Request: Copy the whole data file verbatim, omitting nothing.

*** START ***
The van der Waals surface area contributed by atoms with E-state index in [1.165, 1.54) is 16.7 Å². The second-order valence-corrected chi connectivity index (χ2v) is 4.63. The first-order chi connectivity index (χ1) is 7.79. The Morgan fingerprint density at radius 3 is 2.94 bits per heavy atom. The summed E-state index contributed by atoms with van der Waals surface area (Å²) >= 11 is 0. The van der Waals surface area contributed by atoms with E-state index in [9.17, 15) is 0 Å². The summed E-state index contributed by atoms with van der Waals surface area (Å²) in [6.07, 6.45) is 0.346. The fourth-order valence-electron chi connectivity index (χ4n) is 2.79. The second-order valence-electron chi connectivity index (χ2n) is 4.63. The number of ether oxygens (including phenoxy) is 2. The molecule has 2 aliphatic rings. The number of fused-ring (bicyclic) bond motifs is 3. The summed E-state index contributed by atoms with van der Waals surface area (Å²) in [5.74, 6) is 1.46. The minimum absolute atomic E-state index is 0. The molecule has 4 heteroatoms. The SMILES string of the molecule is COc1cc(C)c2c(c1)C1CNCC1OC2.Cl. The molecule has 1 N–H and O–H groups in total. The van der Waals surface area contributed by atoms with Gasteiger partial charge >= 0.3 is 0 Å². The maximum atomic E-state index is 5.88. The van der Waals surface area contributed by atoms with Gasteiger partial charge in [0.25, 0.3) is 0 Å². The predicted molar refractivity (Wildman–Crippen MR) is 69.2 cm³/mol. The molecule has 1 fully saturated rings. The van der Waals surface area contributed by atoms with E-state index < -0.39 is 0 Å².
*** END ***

The van der Waals surface area contributed by atoms with E-state index in [1.165, 1.54) is 16.7 Å². The second-order valence-corrected chi connectivity index (χ2v) is 4.63. The first-order chi connectivity index (χ1) is 7.79. The Morgan fingerprint density at radius 3 is 2.94 bits per heavy atom. The summed E-state index contributed by atoms with van der Waals surface area (Å²) >= 11 is 0. The van der Waals surface area contributed by atoms with E-state index in [9.17, 15) is 0 Å². The summed E-state index contributed by atoms with van der Waals surface area (Å²) in [6.07, 6.45) is 0.346. The fourth-order valence-electron chi connectivity index (χ4n) is 2.79. The second-order valence-electron chi connectivity index (χ2n) is 4.63. The number of ether oxygens (including phenoxy) is 2. The molecule has 2 aliphatic rings. The number of fused-ring (bicyclic) bond motifs is 3. The summed E-state index contributed by atoms with van der Waals surface area (Å²) in [5.74, 6) is 1.46. The minimum absolute atomic E-state index is 0. The molecule has 4 heteroatoms. The SMILES string of the molecule is COc1cc(C)c2c(c1)C1CNCC1OC2.Cl. The molecule has 1 N–H and O–H groups in total. The van der Waals surface area contributed by atoms with Gasteiger partial charge >= 0.3 is 0 Å². The maximum atomic E-state index is 5.88. The van der Waals surface area contributed by atoms with Gasteiger partial charge in [0.25, 0.3) is 0 Å². The predicted molar refractivity (Wildman–Crippen MR) is 69.2 cm³/mol. The molecule has 1 fully saturated rings. The van der Waals surface area contributed by atoms with E-state index < -0.39 is 0 Å².